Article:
My friend Greg long ago convinced me that instead of resolutions, each new year should come with one aspirational slogan. Like "Find the fix in '06." When I crowd-sourced the question of a slogan for 2015, a wise 10-year-old I know came up with, "See the unseen in '15."
This exhortation is both timeless (expand your horizons) and timely. 2015 — the far-away year Marty McFly visits in the classic 1980s Back to the Future films — is shaping up, ironically, to be a year when the familiar reasserts itself. Such mainstays as the Bush-versus-Clinton dynastic feud, the Star Wars saga, interest rates, U.S. power around the world and the telephone all are poised to make a comeback this year.
I realize my last suggestion might seem absurd: that the phone, used for dialing and talking, is back. But the hacking of Sony in late 2014 may prove a tipping point forcing people in workplaces to avoid putting certain things in writing. "Call me" may turn out to be among the most emailed words in 2015.
In politics, 2015 looks like a throwback year as Jeb Bush and Hillary Clinton explore, and likely announce, their 2016 presidential bids. Will Mr. Bush or Mitt Romney or someone less aligned with the party's business wing (Rand Paul, Ted Cruz?) be ahead in polls as 2015 comes to a close, on the eve of primary season?
The appeal of the familiar is understandable: The country, buffeted by booms and busts and wars, has had a hard time settling into a semblance of normalcy since the start of this millennium. Now the Federal Reserve is coaxing us back to normal. 2015 is when the Fed plans to put an end to its emergency measure of keeping the important benchmark interest rate it charges financial institutions at essentially zero. Will this be seen as a vote of confidence in the economy or will it spook the markets?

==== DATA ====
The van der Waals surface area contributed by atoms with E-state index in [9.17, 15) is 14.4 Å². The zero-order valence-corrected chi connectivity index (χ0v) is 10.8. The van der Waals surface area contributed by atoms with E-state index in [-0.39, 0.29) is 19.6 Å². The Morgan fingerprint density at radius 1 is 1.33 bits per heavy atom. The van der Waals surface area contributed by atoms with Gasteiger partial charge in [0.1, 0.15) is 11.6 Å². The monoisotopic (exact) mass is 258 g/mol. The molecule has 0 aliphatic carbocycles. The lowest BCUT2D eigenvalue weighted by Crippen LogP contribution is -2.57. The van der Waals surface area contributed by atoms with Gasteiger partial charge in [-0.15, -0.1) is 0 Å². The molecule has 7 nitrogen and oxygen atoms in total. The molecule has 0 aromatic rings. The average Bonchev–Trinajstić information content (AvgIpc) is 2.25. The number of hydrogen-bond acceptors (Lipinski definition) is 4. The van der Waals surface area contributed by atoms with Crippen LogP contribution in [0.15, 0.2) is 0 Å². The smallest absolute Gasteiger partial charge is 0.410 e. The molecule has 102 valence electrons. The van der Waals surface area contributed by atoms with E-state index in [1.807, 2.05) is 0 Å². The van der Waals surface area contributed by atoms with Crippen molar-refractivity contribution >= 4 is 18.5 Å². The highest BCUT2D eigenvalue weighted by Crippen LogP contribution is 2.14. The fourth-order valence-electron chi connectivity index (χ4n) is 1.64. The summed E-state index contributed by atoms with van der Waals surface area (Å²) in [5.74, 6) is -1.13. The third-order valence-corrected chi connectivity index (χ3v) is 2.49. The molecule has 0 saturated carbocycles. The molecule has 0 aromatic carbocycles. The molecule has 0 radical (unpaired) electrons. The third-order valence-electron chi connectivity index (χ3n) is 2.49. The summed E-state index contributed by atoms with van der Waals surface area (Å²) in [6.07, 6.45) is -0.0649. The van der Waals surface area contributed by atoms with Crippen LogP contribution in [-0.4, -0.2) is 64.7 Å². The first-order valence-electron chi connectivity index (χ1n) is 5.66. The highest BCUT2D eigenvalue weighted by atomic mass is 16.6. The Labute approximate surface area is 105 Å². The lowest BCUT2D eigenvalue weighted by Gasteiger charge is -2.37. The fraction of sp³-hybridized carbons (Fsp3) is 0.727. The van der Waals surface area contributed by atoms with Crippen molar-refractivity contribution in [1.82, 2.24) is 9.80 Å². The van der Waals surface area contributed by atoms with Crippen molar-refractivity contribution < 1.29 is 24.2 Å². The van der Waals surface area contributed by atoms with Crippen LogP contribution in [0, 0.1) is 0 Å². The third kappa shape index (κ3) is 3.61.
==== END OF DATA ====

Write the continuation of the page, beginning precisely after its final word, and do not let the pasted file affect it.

Wherever the stock market goes, the United States will look like a safe haven in this world. We are even becoming one of the world's lowest-cost energy producers. 2014 started with a barrel of oil costing some $20 more than a share of Apple. The year closed with a share of Apple costing almost twice as much as a plummeting barrel of oil ($114 to $60). It should become clearer in the coming year that America has gotten its mojo back. It isn't only our economic prowess. There's also a renewed acceptance of American power in much of the world, courtesy of Vladimir Putin's antics, China's extraterritorial assertiveness, the implosion of the anti-American left in Latin America and the challenges — climate change, pandemics, radical Islamist terrorism — that still require U.S leadership. Today's friendly climate might make possible an ambitious trans-Pacific trade deal. And that would signal to the world that America is no longer stuck in the Middle East.
Meanwhile, 2015 will be the year of the iWatch and other technologies — some wearable, some in your medicine cabinet; others like cheaper, faster blood tests at the nearby drugstore — that will allow us to acquire unprecedented self-knowledge. What does it mean for a society to have some people walking around with sophisticated dashboards measuring their well-being, while many others don't, and remain in the dark?
As bullish as I am on 2015, I should caution readers that I am usually optimistic at the start of every new year. That's why "See the unseen in 2015" is a perfect personal slogan. It's an antidote to my own complacency, an admonition to be on the lookout for the unexpected shocks that can upset rosy scenarios.
Andrés Martinez is editorial director of Zócalo Public Square, for which he writes the Trade Winds column. He is also a professor of journalism at Arizona State University. His email is firstname.lastname@example.org.